|Photo generously shared by reader Javier|
The Duchess of Gloucester, wife of a cousin of the British monarch, has a jewelry collection that outshines those of some entire royal families. Many of her pieces came from Queen Mary via the current duke’s mother, Princess Alice. But today’s tiara, the Cartier Indian, arrived in the Gloucester collection from a different, lesser-known branch of Queen Victoria’s family tree.
|Portrait of Princess Marie Louise by Josefine Swoboda, ca. 1890 (Wikimedia Commons)|
The tiara was originally owned by Victoria’s granddaughter, Princess Marie Louise, who was born a princess of Schleswig-Holstein. Marie Louise’s parents were Prince Christian of Schleswig-Holstein and Princess Helena of the United Kingdom, one of the daughters of Queen Victoria and Prince Albert.
|Princess Marie Louise on her wedding day, 1891 (Wikimedia Commons)|
Princess Marie Louise had a rather complicated marital situation; she was married to Prince Aribert of Anhalt, but the match was a poor one. The reasons why are debated — many think that Aribert was gay — but whatever the problems were, Marie Louise’s father-in-law, the Duke of Anhalt, apparently decided that he should use his ducal prerogative to annul the marriage without adequately notifying his daughter-in-law or the British royal family. Not exactly the tidiest of endings.
|Princess Marie Louise, ca. 1910 (Bain Collection/Library of Congress/Wikimedia Commons)|
While Princess Marie Louise lost her spouse, she did maintain a rather stupendous collection of jewels, even after her marriage ended. She remained a part of the extended British royal family for the rest of her life, wearing her jewels for major family occasions. This continued even after the great culling of German titles among the Windsor clan in 1917. Unlike others who took wholly new titles, the territorial distinction was removed from Marie Louise’s title, transforming her from Princess Marie Louise of Schleswig-Holstein to simply Princess Marie Louise. (She also wrote a highly entertaining memoir!)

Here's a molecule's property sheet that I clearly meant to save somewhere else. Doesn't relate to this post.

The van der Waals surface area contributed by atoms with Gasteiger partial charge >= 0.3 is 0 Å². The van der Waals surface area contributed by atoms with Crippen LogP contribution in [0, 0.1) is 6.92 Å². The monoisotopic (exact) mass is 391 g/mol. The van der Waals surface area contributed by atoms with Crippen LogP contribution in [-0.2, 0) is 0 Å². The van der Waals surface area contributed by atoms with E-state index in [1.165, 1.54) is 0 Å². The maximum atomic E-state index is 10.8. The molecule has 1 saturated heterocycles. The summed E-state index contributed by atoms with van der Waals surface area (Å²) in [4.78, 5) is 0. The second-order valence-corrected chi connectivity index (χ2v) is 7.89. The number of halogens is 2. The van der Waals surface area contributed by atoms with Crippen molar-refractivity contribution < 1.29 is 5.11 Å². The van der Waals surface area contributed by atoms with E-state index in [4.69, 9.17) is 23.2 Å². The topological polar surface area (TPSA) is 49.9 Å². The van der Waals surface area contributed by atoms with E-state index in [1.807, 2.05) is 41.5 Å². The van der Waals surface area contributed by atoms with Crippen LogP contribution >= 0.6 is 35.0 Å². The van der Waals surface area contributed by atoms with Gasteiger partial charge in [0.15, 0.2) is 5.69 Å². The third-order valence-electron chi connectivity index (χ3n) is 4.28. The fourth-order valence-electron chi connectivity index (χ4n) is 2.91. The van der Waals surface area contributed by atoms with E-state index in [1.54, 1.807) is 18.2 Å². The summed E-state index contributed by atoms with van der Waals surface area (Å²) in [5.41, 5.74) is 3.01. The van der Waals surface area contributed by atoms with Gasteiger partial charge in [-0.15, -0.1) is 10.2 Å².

|The Duchess of Gloucester wears the tiara at the State Opening of Parliament, November 1998 (Fiona Hanson/PA Images/Alamy)|
Perhaps the most impressive tiara in the princess’s collection was this pearl, diamond, and sapphire sparkler, which was made for her by Henri Lavabre at Cartier. It was constructed in the early years of the twentieth century, perhaps in the years following the annulment of her marriage; Lavabre’s tenure at Cartier dates the piece from between 1906-1921. The tiara is called the “Indian” tiara not because of any specific connection to that nation but because it mimics traditional Indian design motifs.
|The tiara was displayed in an exhibition in Canberra, 2018 (Photo generously shared by reader Javier)|
Princess Marie Louise wore the tiara at major royal events, including the 1953 coronation. After her death in 1956, the tiara was inherited by her godson, Prince Richard of Gloucester, who eventually (and unexpectedly) inherited his father’s ducal title. Today, it is worn by Richard’s wife, Birgitte, who occasionally brings out the piece at state banquets or at the Guildhall banquets which traditionally make up a part of a state visit to the United Kingdom. It was also “worn” by the Gloucesters’ younger daughter, Lady Rose, in a 1981 Norman Parkinson portrait. In recent years, the tiara has also been exhibited, notably as part of the landmark Cartier exhibition held in Canberra in 2018.